The new PowerBook G3 Series is very expandable. It includes one full size Media Bay that can accept full size devices such as CD-ROM and DVD drives. This bay is also a PCI slot, for which third party companies have developed PCI expansion chassis giving the PowerBook 3 or 7 PCI slots in an external case. This bay also accepts an extra battery and the smaller size devices used in the second, half size, Media Bay. The second Media Bay can accept batteries, floppy drives and hard drives. When the PowerBook is on the power supply, you can use both Media Bays populated with devices.

The PowerBook G3 Series includes two industry standard PC Card slots. These slots are card bus slots that can accept older PCMCIA Type II cards as well as the newer 32bit Card Bus cards. The benefit of Card Bus is higher bandwidth. 100Mb/s Ethernet, Video I/O cards, High Resolution video cards, etc.

The built-in active matrix and DSTN displays on the new PowerBook’s are quite impressive. On the active matrix models, the PowerBook’s also include SVGA and S-Video output. The thing to remember is that the PowerBook shuts off the external video port if there is nothing attached when it is turned on. The newer PowerBook G3’s support different resolutions on the LCD panel (640x480, 800x600, 1024x768) on the older PowerBook G3 Series you can download a program called Rez Switcher to get a similar effect. You should also be aware of stuck pixels or burned out pixels. LCD panels are much better than they used to be and there are a lot fewer defects in newer LCD screens than there used to be. Too many defects in the screen do warrant repair or replacement. Please consult the warranty information to find out how to get a defective LCD screen replaced.

Wireless is cool. Just change the AppleTalk control panels on two PowerBook’s (or two iMacs, or one of each) over to IrDA and point the computers at each other. The older PowerBook’s only support IrTalk (around 200Kb/s) the newer machines and the iMac support IrDA (4Mb/s) The newer PowerBook’s can also switch between IrDA and IrTalk protocols using the Infrared Control Panel. Also be aware of the location of the Ir port on the PowerBook G3 Series. It is placed a bit lower than the other PowerBook’s and you must aim the back of the unit up just a bit to get it to sync up to the other computer. IrDA will lower your battery life a bit, even if you are not transferring files.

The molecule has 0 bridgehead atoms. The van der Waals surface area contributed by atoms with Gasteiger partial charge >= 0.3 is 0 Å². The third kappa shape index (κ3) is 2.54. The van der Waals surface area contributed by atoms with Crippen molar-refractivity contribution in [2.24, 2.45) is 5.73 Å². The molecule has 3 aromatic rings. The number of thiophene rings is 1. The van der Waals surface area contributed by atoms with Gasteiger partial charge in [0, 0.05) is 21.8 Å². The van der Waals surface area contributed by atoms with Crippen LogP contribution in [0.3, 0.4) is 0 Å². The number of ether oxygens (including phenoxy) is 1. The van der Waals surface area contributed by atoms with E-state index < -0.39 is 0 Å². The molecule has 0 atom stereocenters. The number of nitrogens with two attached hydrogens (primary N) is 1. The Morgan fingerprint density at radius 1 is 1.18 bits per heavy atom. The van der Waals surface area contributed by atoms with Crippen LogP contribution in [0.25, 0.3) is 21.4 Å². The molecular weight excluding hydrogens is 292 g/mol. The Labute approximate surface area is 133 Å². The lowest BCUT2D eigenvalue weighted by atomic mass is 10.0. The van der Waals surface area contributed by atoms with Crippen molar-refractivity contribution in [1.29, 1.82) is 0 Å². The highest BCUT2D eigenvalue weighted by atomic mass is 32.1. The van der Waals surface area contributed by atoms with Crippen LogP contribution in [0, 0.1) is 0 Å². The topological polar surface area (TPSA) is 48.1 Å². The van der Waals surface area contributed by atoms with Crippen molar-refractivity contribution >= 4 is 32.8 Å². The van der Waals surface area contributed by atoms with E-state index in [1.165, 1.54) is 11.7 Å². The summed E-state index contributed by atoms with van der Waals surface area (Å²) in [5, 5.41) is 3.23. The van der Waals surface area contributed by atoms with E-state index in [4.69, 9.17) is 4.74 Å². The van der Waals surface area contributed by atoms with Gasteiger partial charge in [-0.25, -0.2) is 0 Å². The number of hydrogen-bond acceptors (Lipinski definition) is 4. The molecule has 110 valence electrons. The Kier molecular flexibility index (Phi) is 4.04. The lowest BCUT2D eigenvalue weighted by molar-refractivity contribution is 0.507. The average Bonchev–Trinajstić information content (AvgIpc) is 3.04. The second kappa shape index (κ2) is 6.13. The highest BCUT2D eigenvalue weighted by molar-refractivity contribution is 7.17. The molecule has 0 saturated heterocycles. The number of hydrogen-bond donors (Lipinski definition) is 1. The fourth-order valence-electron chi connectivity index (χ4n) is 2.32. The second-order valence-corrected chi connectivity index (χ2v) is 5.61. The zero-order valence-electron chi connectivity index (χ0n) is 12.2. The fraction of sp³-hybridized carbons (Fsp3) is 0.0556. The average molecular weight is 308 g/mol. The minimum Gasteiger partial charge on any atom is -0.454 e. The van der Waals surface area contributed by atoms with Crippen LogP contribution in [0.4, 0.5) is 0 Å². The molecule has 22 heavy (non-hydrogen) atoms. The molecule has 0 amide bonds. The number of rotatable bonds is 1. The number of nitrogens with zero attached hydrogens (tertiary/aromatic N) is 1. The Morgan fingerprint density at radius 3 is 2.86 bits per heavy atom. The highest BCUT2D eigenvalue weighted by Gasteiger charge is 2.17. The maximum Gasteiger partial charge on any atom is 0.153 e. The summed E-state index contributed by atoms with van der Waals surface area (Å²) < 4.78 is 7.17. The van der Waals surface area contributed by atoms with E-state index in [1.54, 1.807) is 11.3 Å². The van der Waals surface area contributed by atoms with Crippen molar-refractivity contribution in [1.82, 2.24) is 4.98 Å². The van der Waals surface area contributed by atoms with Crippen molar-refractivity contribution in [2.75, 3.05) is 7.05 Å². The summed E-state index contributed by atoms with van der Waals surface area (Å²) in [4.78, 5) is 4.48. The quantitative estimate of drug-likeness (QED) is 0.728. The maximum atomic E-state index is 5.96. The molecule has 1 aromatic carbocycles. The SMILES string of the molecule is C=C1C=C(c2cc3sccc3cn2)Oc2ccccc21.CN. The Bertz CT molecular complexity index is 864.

The more memory the better. If your computer has to swap to virtual memory a lot, your battery life will suffer as the Hard Drive will never be able to spin down. More memory also allows your PowerBook G3 Series to run huge apps such as PhotoShop or Virtual PC.

For a guide to adding RAM - see Mike's Inside the PB G3 article

[If you're having problems with waking from sleep mode after a RAM upgrade, have the RAM replaced. This was a known issue with some early SODIMM upgrades for the PB G3-Mike]

A new Control Panel that you might want to check out is File Synchronization. It allows you to sync up common files to a server or you your desktop computer. It will detect changes on both sides and copy files so that you are using the newest one on both machines.

Be careful, it scratches easily. The rubberized surface is very thin. I already have a nick on mine. I used a black Sharpie to cover the exposed shiny surface underneath. It was just a tiny nick though. I still haven’t found the correct shade, the Sharpie is a bit too purple.

Update: Bruce Lum sends some repair tips:

Chris Martin mentions [above] how the G3 PB's rubberized surface is vulnerable to scratching and that he repaired his with a Sharpie with so, so success in matching the luxurious flat black color. Well I have found that a combination of two model railroad paint products have worked the best so far. First, use "Night Black" to fill-in the scratch then let it dry and then apply "Flat Finish" over the black. The Night Black provides the deep black color that is needed, but it's finish is too glossy, so the milky looking Flat Finish is necessary to "dull" the gloss so that the touched-up scratch more closely matches the original finish. I recommend using a very fine point camel's hair brush. I used a 3/0 brush by Marshall.

I tried at least 4 other methods, but this combination gives the most acceptable results, and since both applications are water based, any mistakes can be removed by rubbing with a dampened cloth and careful-vigorous rubbing. I didn't get a perfect match, but the repair renders the scratch nearly undetectable in normal office lighting.

Paint No. 1
Brand: Poly Scale
Type: Water Base Non-Toxic
Name: 505214 Night Black (RLM22)

Paint No. 2
Brand: Poly Scale
Type: Water Base Non-Toxic
Name: 404106 Flat Finish OC

Bruce Lum
Honolulu, Hawaii